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Reader Comments (9)

  • RizwanKhan
    Mar 8, 2013 - 10:18AM

    Really impressed by the dress of the lady. You sure have a very strong personality. MashAllah, may Allah bless you & your family.

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  • SaimaLuqman
    Mar 8, 2013 - 11:46AM

    @ Rizwan Khan: I wish you could look at her work and feel proud instead of looking at how she is dressed… which by the way is none of your business.

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  • Tch tch
    Mar 8, 2013 - 1:14PM

    Any solid figure, audit of her real achievements….Most of the NGO turn out to be bogus when looked into

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  • Ali Tanoli
    Mar 8, 2013 - 6:01PM

    Great woman indeed.

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  • kinza
    Mar 8, 2013 - 6:19PM

    Makes one feel proud of beinga woman, moreover a Pakistani woman (for a change)

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  • Begum Zainub Hamidullah
    Mar 9, 2013 - 1:42AM

    @ Rizwan Khan: I agree with @SaimaLuqman wish the males in Pakistani society would view their female counterparts for their acheviments not their style of dress, when do Pakistani women do that and for @Tch tch nice to know of negative comments not far behind!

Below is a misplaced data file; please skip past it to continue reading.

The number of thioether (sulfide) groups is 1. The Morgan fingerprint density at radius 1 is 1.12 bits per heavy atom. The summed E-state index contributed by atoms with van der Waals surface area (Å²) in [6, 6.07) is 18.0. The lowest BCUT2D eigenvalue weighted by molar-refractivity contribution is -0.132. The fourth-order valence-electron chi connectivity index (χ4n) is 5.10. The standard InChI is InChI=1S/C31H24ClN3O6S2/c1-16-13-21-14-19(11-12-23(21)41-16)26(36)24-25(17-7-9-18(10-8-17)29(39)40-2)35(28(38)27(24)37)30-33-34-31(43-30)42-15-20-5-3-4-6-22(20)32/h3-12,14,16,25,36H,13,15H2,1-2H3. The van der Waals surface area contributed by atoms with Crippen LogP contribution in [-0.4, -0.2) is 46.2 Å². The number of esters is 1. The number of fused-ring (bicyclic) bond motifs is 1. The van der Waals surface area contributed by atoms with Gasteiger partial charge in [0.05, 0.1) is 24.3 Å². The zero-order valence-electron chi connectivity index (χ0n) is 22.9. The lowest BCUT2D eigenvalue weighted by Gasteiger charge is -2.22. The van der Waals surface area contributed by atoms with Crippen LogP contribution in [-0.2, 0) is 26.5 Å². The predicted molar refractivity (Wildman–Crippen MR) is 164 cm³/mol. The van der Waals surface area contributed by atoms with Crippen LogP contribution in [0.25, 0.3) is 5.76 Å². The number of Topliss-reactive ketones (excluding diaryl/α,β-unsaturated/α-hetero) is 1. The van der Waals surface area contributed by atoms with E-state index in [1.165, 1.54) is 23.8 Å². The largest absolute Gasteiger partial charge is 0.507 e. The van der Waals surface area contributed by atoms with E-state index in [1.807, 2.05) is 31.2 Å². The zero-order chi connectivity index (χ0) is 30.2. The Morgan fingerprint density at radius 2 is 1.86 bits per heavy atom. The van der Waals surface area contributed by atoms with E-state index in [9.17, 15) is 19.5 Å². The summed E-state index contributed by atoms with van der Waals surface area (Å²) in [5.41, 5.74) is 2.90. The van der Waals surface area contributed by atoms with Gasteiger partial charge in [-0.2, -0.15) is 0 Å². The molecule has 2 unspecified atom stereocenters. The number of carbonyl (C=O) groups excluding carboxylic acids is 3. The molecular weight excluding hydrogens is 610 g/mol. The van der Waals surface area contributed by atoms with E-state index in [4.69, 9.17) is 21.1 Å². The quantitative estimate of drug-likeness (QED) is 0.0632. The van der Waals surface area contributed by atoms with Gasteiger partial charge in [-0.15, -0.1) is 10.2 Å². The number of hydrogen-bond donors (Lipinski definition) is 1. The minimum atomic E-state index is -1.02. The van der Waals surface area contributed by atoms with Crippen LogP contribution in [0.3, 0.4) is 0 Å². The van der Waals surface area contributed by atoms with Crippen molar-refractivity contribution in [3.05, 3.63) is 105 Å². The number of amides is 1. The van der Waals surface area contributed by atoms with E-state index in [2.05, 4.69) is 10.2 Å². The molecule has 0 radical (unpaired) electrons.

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  • Siddique Malik
    Mar 9, 2013 - 1:48AM

    Dear Ms. Shad Begum,
    You say, “Many were apprehensive about the kind of dressing I would do for the award ceremony – thankfully I chose to stick to my cultural values.” I am glad that you did that. Why were you even thinking of switching just for the sake of the ceremony? Had you done that, in my humble opinion, you would no longer have deserved the award. America does not care who wears what. I am sure there was absolutely no reduction in the warmth with which our First lady and our then Secretary of State treated you. The wife of President Morsi of Egypt wears a head-to-toe outfit. When her husband was elected president, some people in Egypt wondered what she would wear if she accompanied her husband on a state visit to the White House. I don’t even understand why some of her compatriots are wondering about that. When and if she comes to the White House, I can assure you, she will be treated with the respect that the spouse of any democratically elected head of state deserves at the White House. Her attire might be an issue for some of her compatriots, but America does not care. It’s her personal matter. We Americans judge a foreign leader on how he/she upholds the basic tenets of freedom and democracy and his/her attire or that of his/her spouse never enter our calculus. By the way, the outfit you wore for your visit to the ceremony is no stranger to America. Not only is America diverse, America worships diversity.
    Siddique Malik, Louisville, Kentucky, USA.

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  • fasi
    Mar 9, 2013 - 3:15AM

    Why does every person on ET comment on the comment above and not the article.

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  • Siddique Malik
    Mar 9, 2013 - 6:17AM

    @fasi:
    You too just commented on other people’s comments and not the article.
    Siddique Malik, Louisville, Kentucky, USA.